Bethany Moreton, To Serve God and Wal-Mart: The Making of Christian Free Enterprise (Harvard, 2009).
Wal-Mart Moms forged today’s America. It seems a cheap compliment to call a book smart and well-written, but this one sets a new bar for each adjective. First, the smart argument. Moreton tells a new story about the rise of conservatism after World War II. Instead of towing the party lines of economic, political, and religious history, Moreton demonstrates that neo-evangelicalism, free enterprise, and political conservatism mingled promiscuously. And they met each other in Wal-Mart. By wedding value with family values, Wal-Mart turned consumerism into a Christian duty. A responsible Christian mom became a Wal-Mart mom. By modeling the service industry on a patriarchal Christian family, Wal-Mart managed to bring the evangelical wives of Sun Belt yeomen through the doors as employees and customers; they also made it culturally acceptable for old-fashioned Sun Belt men to work in the service industry. This family business headquartered in the Ozarks helped shift the nation’s economic and political might from the unionized industrial northeast/Midwest to the freewheeling Sun Belt—and the nation shifted, so Wal-Mart’s fortunes lifted. They ran the best mom and pop store in small towns across the country, then became global missionaries of down home capitalism. In Moreton’s telling, the story of Wal-Mart’s rise does not represent manifest destiny or commonsense logic: “[Christian free enterprise] was an unstable compound, the product in part of impressive agglomerations of power and money. But it was also the progeny of pragmatic responses to real needs, of idealistic hope in redemption, and of the elevation of service from its devalued position in the broader culture” (269-270).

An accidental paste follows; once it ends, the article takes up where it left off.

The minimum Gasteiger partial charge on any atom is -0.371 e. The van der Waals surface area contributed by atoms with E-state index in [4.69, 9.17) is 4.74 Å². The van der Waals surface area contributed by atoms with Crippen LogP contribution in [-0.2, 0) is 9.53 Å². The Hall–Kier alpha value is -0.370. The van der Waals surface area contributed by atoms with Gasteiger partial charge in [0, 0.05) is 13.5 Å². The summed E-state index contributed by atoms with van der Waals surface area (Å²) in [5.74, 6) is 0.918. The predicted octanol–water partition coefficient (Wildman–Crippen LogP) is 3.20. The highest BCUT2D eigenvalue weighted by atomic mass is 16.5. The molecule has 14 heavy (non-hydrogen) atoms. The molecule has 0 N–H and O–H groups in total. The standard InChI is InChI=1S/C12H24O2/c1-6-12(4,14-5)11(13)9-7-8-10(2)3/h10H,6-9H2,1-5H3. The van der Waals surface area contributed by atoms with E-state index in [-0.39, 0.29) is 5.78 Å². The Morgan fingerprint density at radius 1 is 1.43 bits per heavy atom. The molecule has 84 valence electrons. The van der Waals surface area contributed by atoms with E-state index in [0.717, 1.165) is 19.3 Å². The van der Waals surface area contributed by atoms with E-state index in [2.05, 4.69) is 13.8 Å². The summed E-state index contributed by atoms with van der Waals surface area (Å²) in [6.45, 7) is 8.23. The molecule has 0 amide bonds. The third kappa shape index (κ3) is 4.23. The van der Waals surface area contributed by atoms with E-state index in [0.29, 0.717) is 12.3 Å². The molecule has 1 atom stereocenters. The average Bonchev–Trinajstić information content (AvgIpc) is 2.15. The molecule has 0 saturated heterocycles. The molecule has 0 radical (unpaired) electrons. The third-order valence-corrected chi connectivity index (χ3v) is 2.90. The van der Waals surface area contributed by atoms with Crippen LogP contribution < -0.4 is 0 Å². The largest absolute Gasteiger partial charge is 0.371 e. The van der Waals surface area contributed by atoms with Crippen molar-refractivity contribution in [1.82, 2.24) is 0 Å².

Second, the sizzling writing. Moreton’s prose cooks. Practically every paragraph includes an apt metaphor, a clever turn of phrase, a spicy verb, or some kind of witty wordplay. Here is an arbitrary example: “Like postwar evangelicalism, the country music industry, or the Republican Party’s ‘Southern Strategy,’ the [Sun Belt] region’s service sector spun traditional straw into radical new gold” (50). This sentence sits mid-paragraph. Mid. Paragraph. This is how Moreton’s book works so well: she shows how ingredients as diverse as country music and Richard Nixon stewed together in the world of Wal-Mart. There’s no monocause or grand narrative here, but only ad hoc, unstable mixtures of cultural ingredients held together by superb writing. Form supports content.
Review by A.T.